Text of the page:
FILM: A question of trust - Nepal's fragile peace
NAIROBI, 16 March 2011 (IRIN) - As public discontent grows, Nepal appears to be on the road to crisis unless its political leaders can succeed in drafting a new constitution soon, experts say.
Almost five years since a comprehensive peace agreement
was signed between government forces and Maoist rebels - raising hopes of a new era of stability for the impoverished nation - Nepal risks deeper political turmoil.
“The clock is ticking,” Mohan Manandhar, an independent political analyst and executive director of the Niti Foundation
, an NGO specializing in policy issues, told IRIN. “Time is already too short. They have to start work on resolving the contentious issues right now. We fear a national crisis is at hand if they fail again.”
On 28 May, Nepalese lawmakers agreed to extend the drafting of a new constitution by another three months - the second such reprieve since the peace deal was signed in November 2006, ending a decade-long conflict
which resulted in more than 13,000 lives lost.
Following the country’s 2008 elections, a 601-member Constituent Assembly (CA) was formed representing 26 political parties with the key task of framing a new constitution within two years.
But efforts to draw up a new constitution and ensure stability for this landlocked nation of 30 million have not proven easy.
Political infighting between the country’s three major political parties - the Communist Party of Nepal-Maoist (CPN-M), Nepali Congress (NC) and Communist Party of Nepal-Unified Marxist-Leninist (UML) - continues, while many of Nepal's more contentious issues - including the reintegration of thousands of Maoist ex-combatants into the country’s national security forces - remain unresolved.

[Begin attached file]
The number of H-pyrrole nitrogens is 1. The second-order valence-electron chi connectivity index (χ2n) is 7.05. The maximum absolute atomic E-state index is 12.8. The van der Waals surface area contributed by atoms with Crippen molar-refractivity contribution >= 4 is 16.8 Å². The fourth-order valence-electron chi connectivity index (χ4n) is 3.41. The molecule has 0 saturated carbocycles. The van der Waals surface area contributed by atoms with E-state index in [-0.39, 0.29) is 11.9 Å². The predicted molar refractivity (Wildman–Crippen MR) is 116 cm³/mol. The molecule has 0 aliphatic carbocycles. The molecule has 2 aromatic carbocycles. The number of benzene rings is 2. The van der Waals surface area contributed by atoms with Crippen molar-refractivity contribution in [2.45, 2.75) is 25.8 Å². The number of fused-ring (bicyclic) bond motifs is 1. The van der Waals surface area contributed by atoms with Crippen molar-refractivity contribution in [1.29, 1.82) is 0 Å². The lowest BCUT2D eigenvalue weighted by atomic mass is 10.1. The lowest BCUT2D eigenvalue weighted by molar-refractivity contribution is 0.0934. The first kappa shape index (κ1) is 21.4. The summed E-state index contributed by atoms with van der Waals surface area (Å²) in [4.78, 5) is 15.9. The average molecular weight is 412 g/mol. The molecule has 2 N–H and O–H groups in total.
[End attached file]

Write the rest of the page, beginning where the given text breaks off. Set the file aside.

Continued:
So bad is the squabbling, Nepal's aging politicians cannot even agree on what system of government to adopt or how many provinces the country should have.
On 28-29 May, a five-point deal was reached between the major political leaders, the most crucial being the resignation of current Prime Minister and UML leader Jhalnath Khanal, paving the way for a national unity government.
Khanal agreed to step down once a new power-sharing government could be formed, although no exact timeframe was established.
Meanwhile, this latest deadline for the drafting of Nepal’s constitution has renewed international concern for a country already facing numerous challenges.
Aside from a crumbling infrastructure - including daily power outages, water shortages, and chronic fuel shortages - more than 3.5 million people are food insecure, and the country has high levels of poverty and unemployment.
More than 30 percent of the population lives on less than US$1 per day and remittances account for roughly 23 percent of Nepal’s gross domestic product, the World Bank reports
Hundreds of thousands leave the country each year for work.
“The parties have agreed to accomplish basic works relating to the peace process and get a draft constitution within three months which is possible if the parties seriously engage and resolve the issues,” Krishna Khanal, director of the UN Centre for Constitutional Dialogue (CCD
Echoing this, the Carter Center
in Nepal, which has been closely observing the peace process over the years, stressed that formation of a consensus government would facilitate these efforts but should not detract from the main goals of making substantive progress on the peace process.
“Nepal's political leaders should now swiftly translate these commitments into action by making concrete progress on the integration and rehabilitation of former Maoist combatants and finalizing a draft constitution by 28 August 2011," said Sarah Levit-Shore, country representative of the Carter Center in Nepal.
UN Secretary-General Ban Ki-moon has welcomed the decision to extend the CA, while at the same time calling on all parties to work out their differences and move the peace process forward.